It is ridiculous to dismiss Pliny on account of his many mistakes and factual errors and so on.
The way to read this book is the way in which you read that kind of fantastic literature that gives the "illusion" of fact; Borges and Italo Calvino come to mind - the first one had plans for making an edition of Pliny in Spanish, with his prologue, but died before finishing the project (you can check the notes of Borges' Selected Non-Fictions for that); Calvino in fact wrote a wonderful essay on Pliny, included in "Why Read the Classics?", a book everyone giving "Natural History" less than four stars should read urgently.
Let's say it: if Pliny had got everything "right", he would still be used to teach natural science in high-school... and, for that reason, nobody would care about him.
There are people who think that the only documents that tell us something about the past are those written with a clinical, cold eye: the look of an outsider. This book is fun PRECISELY because Pliny wrote down everything that reached his ears without checking the facts -Zeus bless his heart-, and because of his welcoming disposition, a geography of the common imagination of that time has been preserved; something that otherwise would be lost.
Not long ago some people around this parts believed the Russians ate their own children. A good number among us are certain that paying someone to listen to your problems for fifty minutes every week, allows you to confront your unearthed traumas and clean up your life. Maybe in a thousand years all this will be just the mythology of our time. A few days ago scientists started to suspect Pluto is not a planet after all, so all those books written about it in the past century... they are mutating already into vintage science fiction.
In the meantime, how can anyone not be interested to know that "there is a record of 120 (mice) being born from a single mother, and in Persia of mice already pregnant being found in the parent's womb; and it is believed that they are made pregnant by tasting salt"(X, LXXXIV)? Or that "the day on which King Pyrrhus died, the heads of his victims, when cut off, crawled about licking up their own blood"(XI, LXXVII)? Or that "some people are born with a hairy heart, and that they are exceptionally brave and resolute. An example being a Messenian named Aristomenes who killed three thousand Spartans. He himself, when severely wounded, was taken prisoner and for the first time escaped through a cave from confinement in the quarries by following the routes by which foxes got in. He was again taken prisoner, but when his guards were fast asleep he role to the fire and burnt off his thongs, burning his body in the process. He was taken a third time, and the Spartans cut him open alive and his heart was found to be shaggy"(XI, LXIX)?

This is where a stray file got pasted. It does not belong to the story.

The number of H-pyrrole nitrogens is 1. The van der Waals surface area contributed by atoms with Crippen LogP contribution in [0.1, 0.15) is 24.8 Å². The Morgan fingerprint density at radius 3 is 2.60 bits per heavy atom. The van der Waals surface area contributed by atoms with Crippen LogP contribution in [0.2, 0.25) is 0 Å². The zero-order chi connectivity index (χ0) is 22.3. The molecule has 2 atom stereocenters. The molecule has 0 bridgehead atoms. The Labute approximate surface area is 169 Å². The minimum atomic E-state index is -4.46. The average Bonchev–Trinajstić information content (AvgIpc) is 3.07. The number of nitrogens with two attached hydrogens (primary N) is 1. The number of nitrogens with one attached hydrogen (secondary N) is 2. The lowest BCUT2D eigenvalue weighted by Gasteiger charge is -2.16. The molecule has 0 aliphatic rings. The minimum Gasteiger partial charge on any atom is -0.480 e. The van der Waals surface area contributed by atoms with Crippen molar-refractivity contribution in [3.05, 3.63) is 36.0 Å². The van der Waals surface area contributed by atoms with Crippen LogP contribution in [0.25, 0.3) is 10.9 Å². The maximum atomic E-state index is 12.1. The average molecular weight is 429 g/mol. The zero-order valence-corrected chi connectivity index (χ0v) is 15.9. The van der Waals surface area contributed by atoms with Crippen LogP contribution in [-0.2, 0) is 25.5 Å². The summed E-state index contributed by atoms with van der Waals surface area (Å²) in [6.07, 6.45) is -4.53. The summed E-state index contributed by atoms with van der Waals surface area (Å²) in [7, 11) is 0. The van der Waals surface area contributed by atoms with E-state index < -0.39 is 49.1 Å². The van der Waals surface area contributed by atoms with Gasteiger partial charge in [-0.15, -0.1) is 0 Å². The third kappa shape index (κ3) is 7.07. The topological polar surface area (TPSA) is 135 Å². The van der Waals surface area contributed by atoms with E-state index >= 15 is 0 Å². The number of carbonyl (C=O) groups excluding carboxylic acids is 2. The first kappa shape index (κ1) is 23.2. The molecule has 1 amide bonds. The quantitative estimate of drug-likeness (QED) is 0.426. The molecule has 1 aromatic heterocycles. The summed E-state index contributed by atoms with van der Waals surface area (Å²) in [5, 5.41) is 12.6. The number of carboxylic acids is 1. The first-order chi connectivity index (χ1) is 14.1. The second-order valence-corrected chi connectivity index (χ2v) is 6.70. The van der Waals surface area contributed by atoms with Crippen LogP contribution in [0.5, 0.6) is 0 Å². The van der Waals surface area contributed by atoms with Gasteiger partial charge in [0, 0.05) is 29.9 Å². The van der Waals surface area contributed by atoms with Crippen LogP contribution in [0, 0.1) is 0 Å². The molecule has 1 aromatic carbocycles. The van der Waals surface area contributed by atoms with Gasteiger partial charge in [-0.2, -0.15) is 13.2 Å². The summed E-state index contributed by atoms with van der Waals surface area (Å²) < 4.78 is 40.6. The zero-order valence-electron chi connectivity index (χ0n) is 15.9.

How can anyone not enjoy fragments like this one: "The most learned authorities state that the eyes are connected with the brain by a vein; for my own part I am inclined to believe that they are also thus connected with the stomach: it is unquestionable that a man never has an eye knocked out without vomiting."(XI, LIV)? Or his unique way of defining the eyes, "the most precious part of the body and the one that distinguishes life from death by the use it makes of daylight"(XI, LII)?
How can this miniature ancestor of Kafka be forgotten: "It is surprising that elephants can even climb up ropes, but especially that they can come down them again, at all events when they are stretched at a slope. Mucianus, who was three times consul, states that one elephant actually learnt the shapes of the Greek letters, and used to write out in words of that language: 'I myself wrote this and dedicated these spoils won from the Celts'"(VIII, III)? (Note: all quotations are from the Loeb's edition).
Other reviewer compared the Natural History with the Guinness Book of Records. He probably took a minute off to write the review and then jumped right back to reading his number of People magazine. The Guinness is a compilation of isolated (and insipid) facts. Pliny's is an organic work, as Shakespeare's crowded plays or Montaigne's essays are organic.
Like any great work in human history -from Plato to Galileo, from Dante to Stephen Hawkings- Pliny's Natural History is, first of all, a work of imagination.